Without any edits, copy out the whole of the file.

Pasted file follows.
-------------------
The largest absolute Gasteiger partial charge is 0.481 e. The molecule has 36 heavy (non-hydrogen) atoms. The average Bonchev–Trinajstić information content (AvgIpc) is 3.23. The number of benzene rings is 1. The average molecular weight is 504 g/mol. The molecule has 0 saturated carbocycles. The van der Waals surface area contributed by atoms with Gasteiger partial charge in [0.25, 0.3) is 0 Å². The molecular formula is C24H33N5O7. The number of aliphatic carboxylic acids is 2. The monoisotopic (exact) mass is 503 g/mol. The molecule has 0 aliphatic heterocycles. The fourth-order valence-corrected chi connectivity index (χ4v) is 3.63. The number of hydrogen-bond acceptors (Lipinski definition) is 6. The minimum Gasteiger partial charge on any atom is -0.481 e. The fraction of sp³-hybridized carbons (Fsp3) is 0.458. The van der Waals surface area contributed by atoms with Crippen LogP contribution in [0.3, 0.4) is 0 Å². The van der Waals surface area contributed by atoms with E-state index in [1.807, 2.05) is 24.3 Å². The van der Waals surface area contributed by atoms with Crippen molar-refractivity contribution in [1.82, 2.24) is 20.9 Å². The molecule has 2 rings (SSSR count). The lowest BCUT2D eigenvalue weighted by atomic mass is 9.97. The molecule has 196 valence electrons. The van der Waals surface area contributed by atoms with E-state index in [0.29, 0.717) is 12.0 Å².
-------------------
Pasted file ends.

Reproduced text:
The largest absolute Gasteiger partial charge is 0.481 e. The molecule has 36 heavy (non-hydrogen) atoms. The average Bonchev–Trinajstić information content (AvgIpc) is 3.23. The number of benzene rings is 1. The average molecular weight is 504 g/mol. The molecule has 0 saturated carbocycles. The van der Waals surface area contributed by atoms with Gasteiger partial charge in [0.25, 0.3) is 0 Å². The molecular formula is C24H33N5O7. The number of aliphatic carboxylic acids is 2. The monoisotopic (exact) mass is 503 g/mol. The molecule has 0 aliphatic heterocycles. The fourth-order valence-corrected chi connectivity index (χ4v) is 3.63. The number of hydrogen-bond acceptors (Lipinski definition) is 6. The minimum Gasteiger partial charge on any atom is -0.481 e. The fraction of sp³-hybridized carbons (Fsp3) is 0.458. The van der Waals surface area contributed by atoms with Crippen LogP contribution in [0.3, 0.4) is 0 Å². The van der Waals surface area contributed by atoms with E-state index in [1.807, 2.05) is 24.3 Å². The van der Waals surface area contributed by atoms with Crippen molar-refractivity contribution in [1.82, 2.24) is 20.9 Å². The molecule has 2 rings (SSSR count). The lowest BCUT2D eigenvalue weighted by atomic mass is 9.97. The molecule has 196 valence electrons. The van der Waals surface area contributed by atoms with E-state index in [0.29, 0.717) is 12.0 Å².